Crosnier v Easigas (Pty) Ltd (J 2808/14) [2016] ZALCJHB 245; (2016) ILJ 1686 ; [2016] JOL 35547 (23 March 2016) per A van Niekerk J.

The labour court is not confined to resolving disputes relating only to unfairness.  It also has the power to determine disputes based on unlawfulness, provided they are related to employment contracts.  The labour court has a discretion regarding costs and it is not dependent on the nature of the claim.  Costs were awarded to the former employee who achieved a payment settlement on the ‘steps of the court building’.  But a punitive award of costs was not justified.

LC summary:

Costs – matter settled on first day of trial; only costs in dispute.  The discretion established by s 162 applies regardless of the nature of the action, in this case, a contractual claim referred in terms of s 77 (3) of the BCEA.  In latter instance, Labour Court does not sit as a civil court; it simply exercises a concurrent jurisdiction.  Also considered – whether High Court tariff should apply when claim falls within ambit of jurisdiction of Magistrates’ Court and on the facts, whether a punitive costs order is warranted. 

Excerpts without footnotes


[1]        On 25 February 2016, the day on which this matter had been set down for trial, the parties settled their dispute, but for the issue of costs.  The dispute had been referred to this court in terms of s 77 (3) of the Basic Conditions of Employment Act, 75 of 1997 (BCEA).  It was agreed that the oral submissions made on the day could be supplemented by later written heads of argument.  I am grateful to both parties’ representatives for the thorough heads that they submitted.

[2]        In essence, the court must decide three things.

  • The first is whether in disputes about contracts of employment referred for adjudication in terms of s 77(3) the approach to ordering costs is that established by s 162 of the Labour Relations Act, 66 of 1995 (LRA), or whether the court ought more properly to apply the approach adopted in the civil courts, i.e. that in the absence of exceptional circumstances, costs should follow the result.  The same question has previously been cast another way – when the Labour Court exercises its jurisdiction to determine contractual disputes, does it sit as a civil court?
  • The second issue is whether, in a case (such as the present) where the Magistrates’ Court has concurrent jurisdiction, costs should necessarily be limited to those recoverable on the Magistrates’ Courts’ tariff.
  • Finally, the applicant seeks an order for costs on the scale as between attorney and client; the court must decide whether a punitive costs order is warranted.

. . . . .

Does s 162 apply?

[6]       The reference to ‘concurrent jurisdiction’ in s 77(3) of the BCEA means no more than that this court’s jurisdiction overlaps with that of the civil courts in a dispute that concerns an employment contract – it does not mean that this court sits as a civil court or is imbued with powers that extend beyond those conferred by the LRA.

In s 77(3) referrals, this court sits as the Labour Court, exercising its statutory jurisdiction (whether concurrent or otherwise) and imbued with all its statutory powers.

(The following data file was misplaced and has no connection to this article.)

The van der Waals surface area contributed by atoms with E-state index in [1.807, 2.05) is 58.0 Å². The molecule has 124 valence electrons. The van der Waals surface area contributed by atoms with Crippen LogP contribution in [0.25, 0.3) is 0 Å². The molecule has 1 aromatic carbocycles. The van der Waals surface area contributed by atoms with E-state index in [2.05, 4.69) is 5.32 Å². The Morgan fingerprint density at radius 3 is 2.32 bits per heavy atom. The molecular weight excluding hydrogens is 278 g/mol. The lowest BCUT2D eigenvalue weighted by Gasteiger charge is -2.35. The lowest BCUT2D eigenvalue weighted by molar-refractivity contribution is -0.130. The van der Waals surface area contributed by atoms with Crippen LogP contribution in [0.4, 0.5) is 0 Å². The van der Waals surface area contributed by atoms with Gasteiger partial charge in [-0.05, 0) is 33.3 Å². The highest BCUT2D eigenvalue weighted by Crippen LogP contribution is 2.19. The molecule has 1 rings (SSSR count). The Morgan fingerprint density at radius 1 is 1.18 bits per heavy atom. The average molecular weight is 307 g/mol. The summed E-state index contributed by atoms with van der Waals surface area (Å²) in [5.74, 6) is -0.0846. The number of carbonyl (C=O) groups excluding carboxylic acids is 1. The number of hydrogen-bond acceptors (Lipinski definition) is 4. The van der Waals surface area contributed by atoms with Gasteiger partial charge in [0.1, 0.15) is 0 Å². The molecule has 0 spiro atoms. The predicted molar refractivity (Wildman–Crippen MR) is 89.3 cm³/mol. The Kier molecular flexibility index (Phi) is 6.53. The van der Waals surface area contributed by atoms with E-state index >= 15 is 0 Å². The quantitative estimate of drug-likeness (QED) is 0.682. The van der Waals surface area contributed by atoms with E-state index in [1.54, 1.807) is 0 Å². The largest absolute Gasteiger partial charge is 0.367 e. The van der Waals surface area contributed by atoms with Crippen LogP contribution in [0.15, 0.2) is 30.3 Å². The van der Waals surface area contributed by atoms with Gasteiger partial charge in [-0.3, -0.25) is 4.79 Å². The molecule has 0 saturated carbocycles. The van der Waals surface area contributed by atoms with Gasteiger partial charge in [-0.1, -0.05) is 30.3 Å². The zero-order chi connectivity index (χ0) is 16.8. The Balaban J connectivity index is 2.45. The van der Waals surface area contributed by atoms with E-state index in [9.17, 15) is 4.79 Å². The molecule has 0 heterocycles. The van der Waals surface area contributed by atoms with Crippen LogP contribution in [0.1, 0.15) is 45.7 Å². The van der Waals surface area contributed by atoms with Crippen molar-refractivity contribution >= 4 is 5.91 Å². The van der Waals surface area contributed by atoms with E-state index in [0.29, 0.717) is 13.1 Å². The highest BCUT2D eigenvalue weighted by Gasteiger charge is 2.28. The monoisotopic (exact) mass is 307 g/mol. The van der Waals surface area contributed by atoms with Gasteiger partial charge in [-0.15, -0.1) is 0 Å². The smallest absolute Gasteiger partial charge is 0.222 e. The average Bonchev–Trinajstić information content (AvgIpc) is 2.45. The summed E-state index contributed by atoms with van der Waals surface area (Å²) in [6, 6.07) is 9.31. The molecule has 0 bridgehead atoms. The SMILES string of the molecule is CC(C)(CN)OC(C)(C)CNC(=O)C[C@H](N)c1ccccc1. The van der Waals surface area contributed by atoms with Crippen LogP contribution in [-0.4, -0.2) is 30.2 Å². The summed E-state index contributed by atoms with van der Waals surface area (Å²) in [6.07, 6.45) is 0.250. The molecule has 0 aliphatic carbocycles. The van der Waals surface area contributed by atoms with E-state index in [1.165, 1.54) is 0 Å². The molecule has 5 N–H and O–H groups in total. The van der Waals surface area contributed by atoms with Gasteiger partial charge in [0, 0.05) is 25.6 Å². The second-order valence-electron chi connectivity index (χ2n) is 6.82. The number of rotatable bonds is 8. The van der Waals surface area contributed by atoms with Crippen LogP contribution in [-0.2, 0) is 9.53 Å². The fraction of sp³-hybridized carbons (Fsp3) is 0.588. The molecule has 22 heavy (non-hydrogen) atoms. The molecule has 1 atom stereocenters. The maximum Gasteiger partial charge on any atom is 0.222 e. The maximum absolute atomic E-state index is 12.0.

. . . . .

Applying s 162

[10]     Ultimately, s 162 requires the court to exercise a discretion, and to exercise it judicially, having regard to all of the relevant facts and circumstances.  For the reasons reflected above, I am persuaded that the requirements of the law and fairness are best satisfied by awarding the applicant his costs.

. . . . .

Which tariff should apply?

[16]     Although the monetary value of the applicant’s claim is such that he could have instituted proceedings in the Magistrate’s Court, it has a number of features that suggest that a referral to a specialist court was justified.  The claim turned to some extent at least on the contention that any right to withhold payment was based on a variation to the applicant’s terms and conditions of employment, a variation that the applicant contended was unilateral.  The terms of the dispute, as they were initially raised, also concerned the application of s 34 of the BCEA and the subsection that ought properly to be invoked in the present instance.  Further, the settlement agreement itself contemplated that either party could approach this court in the event of a dispute.

[17]      The applicable tariff therefore for the costs order which I intend to make is that ordinarily applied in this court, which is the High Court scale.

. . . . .

A punitive costs order?

[19]     Courts do not often make orders for costs on a punitive scale.  Orders of this nature are conventionally reserved for those instances where a claim is brought or defended frivolously or where a party has conducted itself in a mala fide way, where a claim or defence is entirely devoid of merit, or where the conduct of a representative warrants a punitive order.  The applicant has urged me to make a finding that the respondent has acted mala fide in defending the claim, and that a punitive costs order is justified on this basis.

I am not persuaded that on the papers alone a punitive costs order is warranted.